Many of the pieces are already in place within communities to tackle long-term absenteeism among students, but better coordination and volunteers to reach families are needed, Second Minister for Education Indranee Rajah said yesterday.
Specialised agencies like the Social Service Office or family service centres can provide financial assistance or counselling, and teachers can follow up in school, but there also needs to be people who can meet the families.
"Some of the more intensive specialised parts would fall within the remit of the agencies or the ministry or the school, but there is very clearly a role for volunteers," Ms Indranee said. "And then, once volunteers come into the picture, there will be the question of the coordination of the volunteers and the selection of the volunteers."
She made the points after joining discussions at a public engagement session organised by Uplift (Uplifting Pupils in Life and Inspiring Families Taskforce).
Ms Indranee, who chairs the task force, told reporters after the event that some of the solutions suggested were the befriending and mentoring of families.
This could involve volunteers accompanying younger children to school if their parents were unable to, or helping to motivate older children to go to school.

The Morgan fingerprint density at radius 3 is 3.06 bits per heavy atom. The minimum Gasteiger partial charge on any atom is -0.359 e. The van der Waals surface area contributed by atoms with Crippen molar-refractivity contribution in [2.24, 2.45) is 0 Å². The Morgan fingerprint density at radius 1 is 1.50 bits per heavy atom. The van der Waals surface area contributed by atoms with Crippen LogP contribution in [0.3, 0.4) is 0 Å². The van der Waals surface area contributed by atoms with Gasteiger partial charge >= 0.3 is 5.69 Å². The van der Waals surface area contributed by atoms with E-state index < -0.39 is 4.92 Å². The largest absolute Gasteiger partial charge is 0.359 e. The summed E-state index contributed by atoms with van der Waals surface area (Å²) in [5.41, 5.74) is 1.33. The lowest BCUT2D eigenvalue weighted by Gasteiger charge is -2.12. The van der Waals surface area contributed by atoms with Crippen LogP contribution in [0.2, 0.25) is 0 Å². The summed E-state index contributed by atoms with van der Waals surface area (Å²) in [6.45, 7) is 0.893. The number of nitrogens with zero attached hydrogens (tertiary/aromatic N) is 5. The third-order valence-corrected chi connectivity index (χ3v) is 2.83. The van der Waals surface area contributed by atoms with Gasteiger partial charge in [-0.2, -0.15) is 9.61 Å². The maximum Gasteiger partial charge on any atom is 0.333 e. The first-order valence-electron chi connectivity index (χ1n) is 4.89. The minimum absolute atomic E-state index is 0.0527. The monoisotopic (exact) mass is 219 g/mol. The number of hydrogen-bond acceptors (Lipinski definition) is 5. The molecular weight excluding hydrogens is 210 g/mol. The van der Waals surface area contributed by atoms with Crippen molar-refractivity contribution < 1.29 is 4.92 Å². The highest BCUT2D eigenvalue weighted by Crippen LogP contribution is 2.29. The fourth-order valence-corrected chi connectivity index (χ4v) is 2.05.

She said the task force will look at how to implement a good framework for referral of cases, as well as for the coordination of assistance and volunteers.
About 80 people including school principals, youth leaders and voluntary welfare organisation representatives participated in the session at the Ministry of Education in Buona Vista to discuss community strategies that could be implemented alongside school efforts.
It was the fifth public engagement session by the task force, which was set up last year to boost support for disadvantaged students from lower-income households.
Minister of State for Social and Family Development Sam Tan, who is also a task force member and was at the session, encouraged participants to tap the resources available in their locales, such as grassroots networks.
"It takes a constituency to raise a child," he quipped.
Participant Martin Chok, senior manager for youth services at voluntary welfare organisation Care Corner, said a mentoring programme could provide longer-term support for families.
Details of Uplift's recommendations will be announced and implemented this year. They will be tracked and evaluated over a one-to two-year period to ensure they are effective, said the Education Ministry.